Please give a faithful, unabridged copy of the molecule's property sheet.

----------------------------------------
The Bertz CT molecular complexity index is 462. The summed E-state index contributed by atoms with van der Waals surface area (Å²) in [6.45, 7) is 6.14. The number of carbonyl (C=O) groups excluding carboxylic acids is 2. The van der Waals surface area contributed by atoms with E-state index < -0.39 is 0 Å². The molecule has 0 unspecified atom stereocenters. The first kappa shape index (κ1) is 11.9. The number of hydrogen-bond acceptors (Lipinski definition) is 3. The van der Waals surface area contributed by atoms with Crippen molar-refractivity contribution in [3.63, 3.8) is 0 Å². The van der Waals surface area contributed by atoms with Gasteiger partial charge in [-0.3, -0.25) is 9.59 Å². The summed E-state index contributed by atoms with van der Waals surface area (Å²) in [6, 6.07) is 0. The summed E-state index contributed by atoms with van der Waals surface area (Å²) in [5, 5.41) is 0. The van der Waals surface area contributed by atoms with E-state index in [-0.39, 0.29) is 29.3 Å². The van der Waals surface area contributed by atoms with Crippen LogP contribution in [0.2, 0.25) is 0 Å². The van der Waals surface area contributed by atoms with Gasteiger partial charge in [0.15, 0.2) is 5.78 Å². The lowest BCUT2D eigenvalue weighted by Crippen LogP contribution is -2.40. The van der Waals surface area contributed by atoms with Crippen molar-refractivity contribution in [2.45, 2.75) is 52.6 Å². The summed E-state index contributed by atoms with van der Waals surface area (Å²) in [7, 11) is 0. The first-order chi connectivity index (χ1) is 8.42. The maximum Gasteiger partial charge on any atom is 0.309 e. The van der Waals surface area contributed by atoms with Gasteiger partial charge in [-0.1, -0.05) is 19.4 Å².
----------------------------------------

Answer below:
The Bertz CT molecular complexity index is 462. The summed E-state index contributed by atoms with van der Waals surface area (Å²) in [6.45, 7) is 6.14. The number of carbonyl (C=O) groups excluding carboxylic acids is 2. The van der Waals surface area contributed by atoms with E-state index < -0.39 is 0 Å². The molecule has 0 unspecified atom stereocenters. The first kappa shape index (κ1) is 11.9. The number of hydrogen-bond acceptors (Lipinski definition) is 3. The van der Waals surface area contributed by atoms with Crippen molar-refractivity contribution in [3.63, 3.8) is 0 Å². The van der Waals surface area contributed by atoms with Gasteiger partial charge in [-0.3, -0.25) is 9.59 Å². The summed E-state index contributed by atoms with van der Waals surface area (Å²) in [6, 6.07) is 0. The summed E-state index contributed by atoms with van der Waals surface area (Å²) in [5, 5.41) is 0. The van der Waals surface area contributed by atoms with E-state index in [-0.39, 0.29) is 29.3 Å². The van der Waals surface area contributed by atoms with Crippen LogP contribution in [0.2, 0.25) is 0 Å². The van der Waals surface area contributed by atoms with Gasteiger partial charge in [0.15, 0.2) is 5.78 Å². The lowest BCUT2D eigenvalue weighted by Crippen LogP contribution is -2.40. The van der Waals surface area contributed by atoms with Crippen molar-refractivity contribution in [2.45, 2.75) is 52.6 Å². The summed E-state index contributed by atoms with van der Waals surface area (Å²) in [7, 11) is 0. The first-order chi connectivity index (χ1) is 8.42. The maximum Gasteiger partial charge on any atom is 0.309 e. The van der Waals surface area contributed by atoms with Gasteiger partial charge in [-0.1, -0.05) is 19.4 Å².